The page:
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NCJRS Celebrates National Library Week April 12-18

National Library Week

Started in 1958, National Library Week is a nationwide observance celebrated by all types of libraries - including the NCJRS Virtual Library. NCJRS invites you to explore the breadth and scope of the NCJRS Virtual Library collection and services. With more than 220,000 collection documents and 60,000 online resources, including all known Office of Justice Programs works, it is one of the world’s largest criminal justice special collections.

We encourage your Feedback. Tell us how you use the NCJRS Virtual Library and Abstracts Database, how you access the collection, and any ways we can improve our services.

NCJRS Abstract

The document referenced below is part of the NCJRS Library collection.
To conduct further searches of the collection, visit the NCJRS Abstracts Database.

How to Obtain Documents
 
NCJ Number: NCJ 241465     Find in a Library
Title: Children in Living in America's High-Poverty Communities
  Document URL: PDF 
Corporate Author: Annie E. Casey Foundation
United States of America
Date Published: 02/2012
Page Count: 4
  Annotation: This overview of the impact of poverty on children identifies the specific harms linked to poverty, the increase in concentrated poverty, variation in poverty by location, and what is needed to address poverty and its impact on children.
Abstract: The most recent data available from the U.S. Census Bureau’s American Community Survey show that after poverty declined in the United States between 1990 and 2000, both the percentage and the number of children living in high-poverty areas increased over the last decade. Children living in poverty-stricken locations increased from 9 to 11 percent over the past decade. Research has shown that even when family income is held constant, families in areas of concentrated poverty are more likely to struggle to meet their children’s basic material needs. Children living in areas of concentrated poverty are also likely to experience harmful levels of stress and severe behavioral and emotional problems than children living in higher income communities. A number of approaches can improve the chances of success for families in high-poverty. One approach is to promote community change efforts that integrate physical revitalization with human-capital development. Another approach is to build strong, supportive communities for children and families by leveraging “anchor institutions.” Other approaches are to promote proven and promising practices in the areas of work support, asset building, and employment; link neighborhood improvement to city-wide and regional efforts; and increase access to affordable housing in safe, opportunity-rich communities for low-income families, particularly families of color. Relevant resources are listed.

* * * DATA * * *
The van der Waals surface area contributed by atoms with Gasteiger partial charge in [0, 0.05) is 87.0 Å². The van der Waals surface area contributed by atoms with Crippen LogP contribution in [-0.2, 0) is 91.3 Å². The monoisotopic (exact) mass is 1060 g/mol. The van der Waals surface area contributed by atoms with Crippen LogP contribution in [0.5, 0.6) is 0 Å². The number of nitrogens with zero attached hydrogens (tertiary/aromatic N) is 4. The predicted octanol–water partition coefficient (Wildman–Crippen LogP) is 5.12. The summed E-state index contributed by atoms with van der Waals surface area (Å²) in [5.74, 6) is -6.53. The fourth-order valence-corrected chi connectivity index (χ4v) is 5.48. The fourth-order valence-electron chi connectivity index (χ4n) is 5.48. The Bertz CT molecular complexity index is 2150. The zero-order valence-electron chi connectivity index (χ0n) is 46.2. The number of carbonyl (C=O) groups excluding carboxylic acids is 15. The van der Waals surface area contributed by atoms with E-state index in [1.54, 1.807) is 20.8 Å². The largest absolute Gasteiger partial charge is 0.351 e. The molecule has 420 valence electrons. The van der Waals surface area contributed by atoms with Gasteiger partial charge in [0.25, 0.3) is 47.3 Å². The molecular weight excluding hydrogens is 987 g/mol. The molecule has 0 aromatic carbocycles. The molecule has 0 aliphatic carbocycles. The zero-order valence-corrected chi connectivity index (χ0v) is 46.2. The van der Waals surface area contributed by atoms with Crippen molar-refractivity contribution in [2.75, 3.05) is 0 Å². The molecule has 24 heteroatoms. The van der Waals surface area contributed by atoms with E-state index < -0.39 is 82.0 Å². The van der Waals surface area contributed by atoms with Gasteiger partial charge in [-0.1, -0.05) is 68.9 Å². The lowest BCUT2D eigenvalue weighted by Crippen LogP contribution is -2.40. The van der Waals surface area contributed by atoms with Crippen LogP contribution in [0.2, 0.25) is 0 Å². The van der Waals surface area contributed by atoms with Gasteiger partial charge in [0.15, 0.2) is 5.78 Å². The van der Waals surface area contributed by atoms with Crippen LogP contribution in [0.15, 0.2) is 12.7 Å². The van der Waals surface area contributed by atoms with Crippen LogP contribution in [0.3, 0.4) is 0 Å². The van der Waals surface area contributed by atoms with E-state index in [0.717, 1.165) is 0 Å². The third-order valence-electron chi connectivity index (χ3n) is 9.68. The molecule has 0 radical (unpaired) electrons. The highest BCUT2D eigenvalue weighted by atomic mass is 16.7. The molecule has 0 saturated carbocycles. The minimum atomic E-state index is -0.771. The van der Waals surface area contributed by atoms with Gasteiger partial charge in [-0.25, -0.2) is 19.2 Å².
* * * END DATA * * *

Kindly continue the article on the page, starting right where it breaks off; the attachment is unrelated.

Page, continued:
Main Term(s): Juvenile delinquency factors
Index Term(s): Economic influences ; Economic analysis ; Poverty and crime
Sale Source: Annie E. Casey Foundation
701 St. Paul Street
Baltimore, MD 21202
United States of America
Type: Report (Study/Research) ; Statistics
Country: United States of America
Language: English
   
  To cite this abstract, use the following link:
https://www.ncjrs.gov/App/Publications/abstract.aspx?ID=263555

* A link to the full-text document is provided whenever possible. For documents not available online, a link to the publisher's web site is provided.